This is Your Greatest Asset for Growth, Mastery and Impact

“I realized I’ve been trying to work on my weaknesses too much and not leveraging my strengths enough.”

That was the message I got this morning from a new client. I’m elated because this single insight will have a huge transformational impact on every aspect of her business and body of work.

Your strengths and unique genius are your greatest asset, not only for reaching your most important goals but also for making the greatest impact on others and securing the greatest fulfillment for you.

When you align your pursuits with your strengths, it infuses everything with a sense of ease. The results of your efforts amplify exponentially.

This is why I always spend some time with my clients exploring their strengths and unique genius before we dive into their business strategy.

Leveraging your strengths to their fullest requires that you continuously and relentlessly do four things.

1) Further your understanding of what your strengths are and how you can best use them to benefit others.

2) Fortify your belief in the value your strengths provide to others, especially those you serve with your work and business.

3) Focus as much of your time and energy as you can on things that align with and leverage your strengths (and always strive to increase the amount of time you are able to do so).

4) Consider how your strengths affect, align with, and can be used in every aspect of your business including content, marketing, sales, product development, business model, growth strategy, and so on. You should be thinking about your strengths with every decision you make every single day.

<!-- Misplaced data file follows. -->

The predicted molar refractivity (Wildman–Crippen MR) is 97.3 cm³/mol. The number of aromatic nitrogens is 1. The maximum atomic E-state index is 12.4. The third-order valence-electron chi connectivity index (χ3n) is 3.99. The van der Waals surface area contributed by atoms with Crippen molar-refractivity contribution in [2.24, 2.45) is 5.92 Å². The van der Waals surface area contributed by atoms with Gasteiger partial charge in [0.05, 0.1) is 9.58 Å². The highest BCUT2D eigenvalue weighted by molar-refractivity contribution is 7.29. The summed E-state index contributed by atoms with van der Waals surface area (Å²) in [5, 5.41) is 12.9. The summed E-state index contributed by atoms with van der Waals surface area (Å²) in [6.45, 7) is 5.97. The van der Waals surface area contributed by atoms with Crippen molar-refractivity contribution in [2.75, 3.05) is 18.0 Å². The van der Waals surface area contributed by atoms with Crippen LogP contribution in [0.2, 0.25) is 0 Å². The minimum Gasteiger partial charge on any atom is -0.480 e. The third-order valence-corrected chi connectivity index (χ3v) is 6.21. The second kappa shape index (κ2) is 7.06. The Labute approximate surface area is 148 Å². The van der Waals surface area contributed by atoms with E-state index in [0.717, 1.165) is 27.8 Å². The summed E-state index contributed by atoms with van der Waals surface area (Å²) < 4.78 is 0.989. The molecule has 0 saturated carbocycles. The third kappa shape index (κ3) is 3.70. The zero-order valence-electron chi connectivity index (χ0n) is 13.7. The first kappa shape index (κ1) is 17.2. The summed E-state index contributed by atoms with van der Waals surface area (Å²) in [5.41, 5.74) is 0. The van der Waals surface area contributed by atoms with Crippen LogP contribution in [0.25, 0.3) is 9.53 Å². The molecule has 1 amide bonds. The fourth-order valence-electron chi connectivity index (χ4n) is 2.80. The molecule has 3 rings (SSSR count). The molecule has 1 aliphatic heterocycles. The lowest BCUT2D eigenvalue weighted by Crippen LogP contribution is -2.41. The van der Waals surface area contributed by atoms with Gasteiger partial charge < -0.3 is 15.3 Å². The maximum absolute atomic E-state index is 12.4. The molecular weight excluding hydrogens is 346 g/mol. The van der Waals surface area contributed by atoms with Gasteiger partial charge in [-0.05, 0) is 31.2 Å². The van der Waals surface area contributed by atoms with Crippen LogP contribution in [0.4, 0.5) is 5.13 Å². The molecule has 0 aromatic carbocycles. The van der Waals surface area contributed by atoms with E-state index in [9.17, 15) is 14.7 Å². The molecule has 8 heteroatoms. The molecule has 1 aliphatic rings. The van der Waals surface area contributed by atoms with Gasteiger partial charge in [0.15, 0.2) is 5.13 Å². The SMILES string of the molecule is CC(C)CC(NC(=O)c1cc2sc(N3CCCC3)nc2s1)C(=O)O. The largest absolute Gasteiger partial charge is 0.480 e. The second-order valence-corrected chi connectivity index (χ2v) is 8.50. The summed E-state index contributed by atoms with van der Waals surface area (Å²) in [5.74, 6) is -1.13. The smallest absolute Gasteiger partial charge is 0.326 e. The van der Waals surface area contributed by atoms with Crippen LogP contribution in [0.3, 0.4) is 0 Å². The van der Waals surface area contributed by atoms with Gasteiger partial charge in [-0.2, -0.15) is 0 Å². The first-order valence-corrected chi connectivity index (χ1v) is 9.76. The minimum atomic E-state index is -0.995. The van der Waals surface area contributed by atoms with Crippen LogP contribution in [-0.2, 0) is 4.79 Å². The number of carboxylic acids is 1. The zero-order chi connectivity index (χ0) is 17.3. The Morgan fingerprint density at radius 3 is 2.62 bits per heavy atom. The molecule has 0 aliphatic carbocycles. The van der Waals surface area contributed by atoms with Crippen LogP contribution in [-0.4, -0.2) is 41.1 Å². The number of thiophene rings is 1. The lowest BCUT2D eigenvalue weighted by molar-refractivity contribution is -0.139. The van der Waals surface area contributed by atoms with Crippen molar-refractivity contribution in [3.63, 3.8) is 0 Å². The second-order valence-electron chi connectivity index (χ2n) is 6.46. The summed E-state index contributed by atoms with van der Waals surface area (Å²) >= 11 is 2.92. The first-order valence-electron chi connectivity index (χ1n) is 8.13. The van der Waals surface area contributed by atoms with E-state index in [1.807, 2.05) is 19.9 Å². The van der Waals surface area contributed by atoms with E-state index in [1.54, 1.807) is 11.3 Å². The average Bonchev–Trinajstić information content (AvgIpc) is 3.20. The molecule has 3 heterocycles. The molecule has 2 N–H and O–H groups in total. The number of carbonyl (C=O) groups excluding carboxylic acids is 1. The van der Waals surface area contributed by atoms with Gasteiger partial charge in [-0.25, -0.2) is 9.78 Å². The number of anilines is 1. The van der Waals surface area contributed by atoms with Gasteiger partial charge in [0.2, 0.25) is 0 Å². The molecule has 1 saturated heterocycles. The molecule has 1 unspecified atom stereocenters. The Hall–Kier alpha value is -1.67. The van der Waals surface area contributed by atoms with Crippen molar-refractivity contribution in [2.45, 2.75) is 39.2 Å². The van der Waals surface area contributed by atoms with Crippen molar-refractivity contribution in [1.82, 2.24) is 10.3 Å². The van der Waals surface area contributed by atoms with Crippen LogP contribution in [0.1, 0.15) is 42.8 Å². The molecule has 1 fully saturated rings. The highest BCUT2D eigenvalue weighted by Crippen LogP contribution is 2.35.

In my experience, most business owners have a lot of room for improvement in each of those four areas. I see them using content strategies and creating products that neglect their strengths. This is one of the greatest reasons they get stuck and their growth stagnates.

It’s so easy to get pulled towards what you think you “should” be doing when noise and dissonance bombard you from every direction — the comparison trap, well-meaning but ill-informed advice, the echo chamber of regurgitated ideas, noise from marketers selling their formulas, and the temptation to look outside of yourself for the “right answer.”

If you’re feeling dissonant or stuck in your pursuits, I recommend blocking some out time in the coming week to take an inventory of the “shoulds” that have infected your business and strategy. Reconnect with your strengths. Find one incremental way to better leverage them in your work.

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